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08 May 2020 by Pradeep U
How Life and Equity Investing Will Change Post Covid 19? - Research & Ranking

Now, if you step out of your house (trust me, you’re privileged if you can), you don’t just have to carry your keys and mobile phone. Even the face mask! Over the past few weeks, the world has changed a lot – what we eat, how we live, how we communicate, how we work and many more. This time the change is not due to technological disruption, but a global pandemic that has just put the entire world at a halt.

Just a few months back, nobody in this world would have ever imagined that social distancing, face masks and work from home would become the new norm. But here it is, very much as a reality!

If you look at the past, any such extraordinary situation has had some lasting impact. For example, World War II propelled massive infrastructure spending in the otherwise industrialized world, and the dotcom bubble made people more cautious while investing in tech stocks which were otherwise considered as a goldmine. And, the Financial Crisis of 2008 tightened more regulation in credit derivatives and empowered more accountabilities to Central Banks.

Talking about these abiding times, what would be the consequences as the stock market this time? More spending on healthcare research & development? More spending on consumption? More spending on infrastructure? To answer this question, it will probably require more time. Few changes would be due to the reforms initiated by the government; few could be driven by companies while individuals would voluntarily transform few.

“As investors, that’s where your focus should be – The next opportunity that can ride out the next wave of transformation.”

We at Research & Ranking take a deep dive into some of the possibilities post Covid-19 world. As I said before, the world may metamorphose dramatically and as investors, you should have your eyes open on how the recovery pans out and build the best Opportunity Portfolio with your investible surplus.

Before coming to the impact on equity investing let’s first take a look at the probable impact on general things.

The way we work

On any typical day, the local trains in metro cities are full to the brim during the peak hours with commuters jostling for space and many even falling off on tracks in overcrowded trains.

The Covid 19 crisis has introduced the culture of work from home to several sectors. While on hand, it reduces the travel-related stress for employees, it also helps in improving work-life balance as an individual can avail more leisure time otherwise spent on travel.  Keeping this in mind, work from home may become a new standard in the world post-Covid 19.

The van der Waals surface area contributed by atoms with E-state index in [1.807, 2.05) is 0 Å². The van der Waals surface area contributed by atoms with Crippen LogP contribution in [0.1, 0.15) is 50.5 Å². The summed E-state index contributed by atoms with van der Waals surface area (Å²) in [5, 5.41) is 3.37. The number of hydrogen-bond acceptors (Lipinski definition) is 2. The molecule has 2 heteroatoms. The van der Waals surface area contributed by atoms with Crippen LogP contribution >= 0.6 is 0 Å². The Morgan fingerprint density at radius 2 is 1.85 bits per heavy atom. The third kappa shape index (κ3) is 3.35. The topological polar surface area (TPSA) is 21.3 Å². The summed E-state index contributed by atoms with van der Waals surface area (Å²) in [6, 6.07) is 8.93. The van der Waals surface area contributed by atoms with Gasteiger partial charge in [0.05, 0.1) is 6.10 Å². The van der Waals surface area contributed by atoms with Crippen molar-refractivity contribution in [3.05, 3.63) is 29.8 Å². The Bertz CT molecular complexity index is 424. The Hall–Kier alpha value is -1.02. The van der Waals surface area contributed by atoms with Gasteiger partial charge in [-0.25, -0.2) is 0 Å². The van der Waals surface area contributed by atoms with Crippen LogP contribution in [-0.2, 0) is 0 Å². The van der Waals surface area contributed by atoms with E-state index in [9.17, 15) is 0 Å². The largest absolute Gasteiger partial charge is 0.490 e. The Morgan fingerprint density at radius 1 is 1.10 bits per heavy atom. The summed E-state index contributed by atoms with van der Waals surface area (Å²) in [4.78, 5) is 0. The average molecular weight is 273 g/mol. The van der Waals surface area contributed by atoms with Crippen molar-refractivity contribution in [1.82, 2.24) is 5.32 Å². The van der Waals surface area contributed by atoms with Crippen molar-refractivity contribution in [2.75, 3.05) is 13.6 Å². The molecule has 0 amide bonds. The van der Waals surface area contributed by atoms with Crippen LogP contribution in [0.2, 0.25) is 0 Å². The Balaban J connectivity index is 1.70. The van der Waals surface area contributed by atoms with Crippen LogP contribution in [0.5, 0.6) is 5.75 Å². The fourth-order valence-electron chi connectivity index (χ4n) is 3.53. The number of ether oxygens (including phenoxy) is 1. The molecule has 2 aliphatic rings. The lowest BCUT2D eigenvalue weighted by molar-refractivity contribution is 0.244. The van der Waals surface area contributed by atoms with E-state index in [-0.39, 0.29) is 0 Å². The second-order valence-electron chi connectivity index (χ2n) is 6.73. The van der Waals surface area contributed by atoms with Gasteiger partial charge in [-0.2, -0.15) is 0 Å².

A dawn of more hypochondria society?

Nobody could have predicted or imagined a suspended animation (global lockdown) due to a pandemic. This looks like an emergency, something of a war sort.

Studies have shown that the number of fatalities due to Covid 19 is high among those with diabetes, hypertension and cardiovascular diseases. This has proved as an eye-opener to many who have been procrastinating regular exercise and practising deleterious life until now and relying on pills. So, post-Covid 19 many who have now started exercising and adopting a healthy lifestyle would continue to do so, resulting in better health.

The other effects could be educating kids about cleanliness and medicines, more ventilators per million population, more full-fledged testing centres, more investment in healthcare research & development facilities along with more focus on enhanced lifestyle.

The longer this lockdown would last, the more lasting impression it would be on healthcare sector (including gyms, diagnostics centre, etc.). With time, we expect government spending in this sector to increase.

Digital India – to turn reality?

Why we think Digital India is nearer than we imagined:

  • E-shopping: The world has learned - most meetings may not demand physical presence, and more meetings and gathering can become virtual. With regular travel coming to a standstill, more and more people realize the need for doing away the need for physical travel by switching over to digital meetings. Whether it is a personal or a professional meet, technology can help bridge the gap, and this may become the new norm for many in the world post-Covid 19.
  • Digital transformation: Due to more virtualization, the cascading effect would be seen on better networks, processors, cybersecurity to ride the next wave of digital transformation.
  • Cashless society: Secondly, Virtual shopping may escalate, and one implication could be a rise in digital payments. Our honourable PM has envisioned India as a ‘Cashless Society’, and with e-shopping accelerating, this may turn a reality very soon.